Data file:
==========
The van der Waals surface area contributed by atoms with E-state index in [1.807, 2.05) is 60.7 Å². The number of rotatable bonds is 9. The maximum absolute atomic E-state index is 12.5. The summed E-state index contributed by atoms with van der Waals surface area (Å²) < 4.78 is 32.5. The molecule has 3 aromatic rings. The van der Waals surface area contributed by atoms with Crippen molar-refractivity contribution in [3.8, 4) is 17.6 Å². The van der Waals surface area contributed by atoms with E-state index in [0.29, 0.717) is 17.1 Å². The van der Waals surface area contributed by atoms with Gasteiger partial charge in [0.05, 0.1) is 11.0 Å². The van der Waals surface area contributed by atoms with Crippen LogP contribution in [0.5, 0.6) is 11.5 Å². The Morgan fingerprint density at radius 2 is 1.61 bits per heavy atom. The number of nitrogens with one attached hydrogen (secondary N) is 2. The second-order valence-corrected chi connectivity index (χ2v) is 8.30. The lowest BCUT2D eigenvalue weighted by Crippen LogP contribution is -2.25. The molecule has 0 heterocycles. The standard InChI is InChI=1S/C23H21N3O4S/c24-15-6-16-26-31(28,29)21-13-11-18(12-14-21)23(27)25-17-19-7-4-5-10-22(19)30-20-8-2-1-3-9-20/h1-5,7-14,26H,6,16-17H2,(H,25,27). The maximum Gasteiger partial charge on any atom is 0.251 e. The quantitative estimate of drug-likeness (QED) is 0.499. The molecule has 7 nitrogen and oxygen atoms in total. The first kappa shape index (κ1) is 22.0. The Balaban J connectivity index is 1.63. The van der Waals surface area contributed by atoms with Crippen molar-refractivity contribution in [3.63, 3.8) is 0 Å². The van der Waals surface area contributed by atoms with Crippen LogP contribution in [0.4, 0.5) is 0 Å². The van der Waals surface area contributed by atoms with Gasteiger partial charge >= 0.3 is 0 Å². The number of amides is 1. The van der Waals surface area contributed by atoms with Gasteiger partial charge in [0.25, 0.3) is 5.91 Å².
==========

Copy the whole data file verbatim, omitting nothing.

The van der Waals surface area contributed by atoms with E-state index in [1.807, 2.05) is 60.7 Å². The number of rotatable bonds is 9. The maximum absolute atomic E-state index is 12.5. The summed E-state index contributed by atoms with van der Waals surface area (Å²) < 4.78 is 32.5. The molecule has 3 aromatic rings. The van der Waals surface area contributed by atoms with Crippen molar-refractivity contribution in [3.8, 4) is 17.6 Å². The van der Waals surface area contributed by atoms with E-state index in [0.29, 0.717) is 17.1 Å². The van der Waals surface area contributed by atoms with Gasteiger partial charge in [0.05, 0.1) is 11.0 Å². The van der Waals surface area contributed by atoms with Crippen LogP contribution in [0.5, 0.6) is 11.5 Å². The Morgan fingerprint density at radius 2 is 1.61 bits per heavy atom. The number of nitrogens with one attached hydrogen (secondary N) is 2. The second-order valence-corrected chi connectivity index (χ2v) is 8.30. The lowest BCUT2D eigenvalue weighted by Crippen LogP contribution is -2.25. The molecule has 0 heterocycles. The standard InChI is InChI=1S/C23H21N3O4S/c24-15-6-16-26-31(28,29)21-13-11-18(12-14-21)23(27)25-17-19-7-4-5-10-22(19)30-20-8-2-1-3-9-20/h1-5,7-14,26H,6,16-17H2,(H,25,27). The maximum Gasteiger partial charge on any atom is 0.251 e. The quantitative estimate of drug-likeness (QED) is 0.499. The molecule has 7 nitrogen and oxygen atoms in total. The first kappa shape index (κ1) is 22.0. The Balaban J connectivity index is 1.63. The van der Waals surface area contributed by atoms with Crippen molar-refractivity contribution in [3.63, 3.8) is 0 Å². The van der Waals surface area contributed by atoms with Crippen LogP contribution in [0.4, 0.5) is 0 Å². The van der Waals surface area contributed by atoms with Gasteiger partial charge >= 0.3 is 0 Å². The number of amides is 1. The van der Waals surface area contributed by atoms with Gasteiger partial charge in [0.25, 0.3) is 5.91 Å².